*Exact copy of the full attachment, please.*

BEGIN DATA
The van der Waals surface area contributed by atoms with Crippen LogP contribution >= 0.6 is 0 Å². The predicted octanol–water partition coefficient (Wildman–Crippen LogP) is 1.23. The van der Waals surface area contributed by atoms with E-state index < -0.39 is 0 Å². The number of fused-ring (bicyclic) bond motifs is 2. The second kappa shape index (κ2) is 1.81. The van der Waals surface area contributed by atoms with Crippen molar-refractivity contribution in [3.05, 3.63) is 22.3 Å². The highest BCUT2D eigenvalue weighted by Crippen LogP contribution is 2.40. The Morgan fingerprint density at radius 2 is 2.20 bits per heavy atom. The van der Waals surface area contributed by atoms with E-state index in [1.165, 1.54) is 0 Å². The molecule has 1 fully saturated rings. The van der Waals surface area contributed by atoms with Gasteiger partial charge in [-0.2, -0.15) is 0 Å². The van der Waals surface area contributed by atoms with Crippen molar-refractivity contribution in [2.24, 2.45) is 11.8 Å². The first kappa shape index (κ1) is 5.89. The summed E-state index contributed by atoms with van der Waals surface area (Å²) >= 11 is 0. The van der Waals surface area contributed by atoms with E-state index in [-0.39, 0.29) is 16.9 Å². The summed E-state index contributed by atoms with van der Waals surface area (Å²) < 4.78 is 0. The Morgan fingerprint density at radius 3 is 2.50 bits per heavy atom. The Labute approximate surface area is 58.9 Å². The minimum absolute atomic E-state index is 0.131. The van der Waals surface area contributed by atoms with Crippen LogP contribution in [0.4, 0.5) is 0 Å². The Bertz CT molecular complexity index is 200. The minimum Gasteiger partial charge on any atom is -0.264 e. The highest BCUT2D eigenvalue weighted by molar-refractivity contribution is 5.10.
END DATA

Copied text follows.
The van der Waals surface area contributed by atoms with Crippen LogP contribution >= 0.6 is 0 Å². The predicted octanol–water partition coefficient (Wildman–Crippen LogP) is 1.23. The van der Waals surface area contributed by atoms with E-state index < -0.39 is 0 Å². The number of fused-ring (bicyclic) bond motifs is 2. The second kappa shape index (κ2) is 1.81. The van der Waals surface area contributed by atoms with Crippen molar-refractivity contribution in [3.05, 3.63) is 22.3 Å². The highest BCUT2D eigenvalue weighted by Crippen LogP contribution is 2.40. The Morgan fingerprint density at radius 2 is 2.20 bits per heavy atom. The van der Waals surface area contributed by atoms with E-state index in [1.165, 1.54) is 0 Å². The molecule has 1 fully saturated rings. The van der Waals surface area contributed by atoms with Gasteiger partial charge in [-0.2, -0.15) is 0 Å². The van der Waals surface area contributed by atoms with Crippen molar-refractivity contribution in [2.24, 2.45) is 11.8 Å². The first kappa shape index (κ1) is 5.89. The summed E-state index contributed by atoms with van der Waals surface area (Å²) >= 11 is 0. The van der Waals surface area contributed by atoms with E-state index in [-0.39, 0.29) is 16.9 Å². The summed E-state index contributed by atoms with van der Waals surface area (Å²) < 4.78 is 0. The Morgan fingerprint density at radius 3 is 2.50 bits per heavy atom. The Labute approximate surface area is 58.9 Å². The minimum absolute atomic E-state index is 0.131. The van der Waals surface area contributed by atoms with Crippen LogP contribution in [0.4, 0.5) is 0 Å². The Bertz CT molecular complexity index is 200. The minimum Gasteiger partial charge on any atom is -0.264 e. The highest BCUT2D eigenvalue weighted by molar-refractivity contribution is 5.10.